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Crude Oil Lower; Slowing Chinese Demand Weighs

Published 04/22/2022, 09:20 AM
Updated 04/22/2022, 09:21 AM
© Reuters

By Peter Nurse -- Oil prices weakened Friday on the back of fresh evidence that prolonged Covid-19 lockdowns are hurting demand for crude in China, the world’s largest importer.

By 9:20 AM ET (1320 GMT), U.S. crude futures traded 2% lower at $101.75 a barrel, while the Brent contract fell 1.7% to $106.46 a barrel. Both benchmark contracts are on course for weekly declines of over 4%.

U.S. Gasoline RBOB Futures were down 1.7% at $3.2830 a gallon.

Worries about demand from China continue to weigh on the crude market, following the news that Shanghai announced a new round of Covid measures including daily coronavirus testing from Friday, in an attempt to curb the latest outbreaks.

Bloomberg reported that the country’s oil demand has fallen by around 1.2 million barrels a day in April, with demand for diesel, jet fuel, and gasoline falling by around 20% from year-earlier levels. 

Gasoline demand in eastern China, which includes Shanghai, the country’s financial hub, has fallen some 40% this month, the agency quoted unnamed industry officials as saying.

The International Monetary Fund cut its growth forecast for China this year to 4.4% earlier this week, well below Beijing's target, with the widespread Covid lockdowns one of the main reasons cited.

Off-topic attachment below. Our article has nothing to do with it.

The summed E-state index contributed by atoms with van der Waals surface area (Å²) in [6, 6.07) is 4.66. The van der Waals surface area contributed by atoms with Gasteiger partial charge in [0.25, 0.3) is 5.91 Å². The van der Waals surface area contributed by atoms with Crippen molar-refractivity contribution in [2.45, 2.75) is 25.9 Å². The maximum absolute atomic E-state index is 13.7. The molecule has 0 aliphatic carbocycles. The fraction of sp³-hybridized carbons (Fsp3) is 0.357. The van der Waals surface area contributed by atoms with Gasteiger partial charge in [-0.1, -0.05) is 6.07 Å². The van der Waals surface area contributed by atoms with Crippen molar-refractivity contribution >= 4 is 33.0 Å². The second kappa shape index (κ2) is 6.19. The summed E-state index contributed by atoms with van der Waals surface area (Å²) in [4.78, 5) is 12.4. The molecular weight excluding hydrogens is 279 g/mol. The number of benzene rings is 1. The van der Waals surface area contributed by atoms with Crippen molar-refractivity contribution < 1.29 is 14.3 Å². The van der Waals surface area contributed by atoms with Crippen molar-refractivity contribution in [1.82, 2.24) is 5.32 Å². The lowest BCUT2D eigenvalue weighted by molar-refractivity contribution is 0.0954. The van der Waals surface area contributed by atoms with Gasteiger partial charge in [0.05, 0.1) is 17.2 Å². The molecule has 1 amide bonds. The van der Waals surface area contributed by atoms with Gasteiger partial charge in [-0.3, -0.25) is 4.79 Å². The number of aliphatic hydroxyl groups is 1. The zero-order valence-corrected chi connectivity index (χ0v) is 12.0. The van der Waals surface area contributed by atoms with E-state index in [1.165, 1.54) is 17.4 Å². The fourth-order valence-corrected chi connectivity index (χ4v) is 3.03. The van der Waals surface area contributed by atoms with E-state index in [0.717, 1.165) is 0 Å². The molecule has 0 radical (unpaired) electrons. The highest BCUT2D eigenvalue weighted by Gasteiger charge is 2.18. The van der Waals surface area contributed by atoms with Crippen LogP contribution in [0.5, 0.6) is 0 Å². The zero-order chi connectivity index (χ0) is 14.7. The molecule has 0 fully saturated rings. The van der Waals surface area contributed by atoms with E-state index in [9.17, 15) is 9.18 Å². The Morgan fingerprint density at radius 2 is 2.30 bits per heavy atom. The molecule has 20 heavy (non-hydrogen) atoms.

At the moment, fears over China's growth coupled with worries that aggressive tightening by the Federal Reserve will cap U.S. growth, seem to be winning over concerns that Europe will soon widen sanctions on Russian energy imports.

Russia’s troops have continued their assault on the south and east of Ukraine, with reports suggesting Moscow intends to conquer all of the south of the country, denying Kyiv control of any of its ports, cutting access to world markets for its key agricultural and industrial exports.

Although the European Union has yet to formally instigate a ban on Russian oil, such a move would increase the pressure on the bloc’s leaders to act. 

The EU, in partnership with the International Energy Agency, earlier this week offered up a number of steps for its citizens to take to try and reduce the continent’s dependence on Russian energy, including turning down heating,  lowering car speeds and remote working.

“I continue to expect that Brent will remain in a choppy $100.00 to $120.00 range, with WTI in a $95.00 to $115.00 range. Brent crude has further support at $96.00, and WTI at $93.00 a barrel,” said Jeffrey Halley, an analyst at brokerage OANDA, in a note. “A potential European oil embargo on Russia next week after this weekend’s French elections, could see a move towards the top of the range.”

The Baker Hughes rig count and the CFTC’s positioning data round off the week later, as usual.


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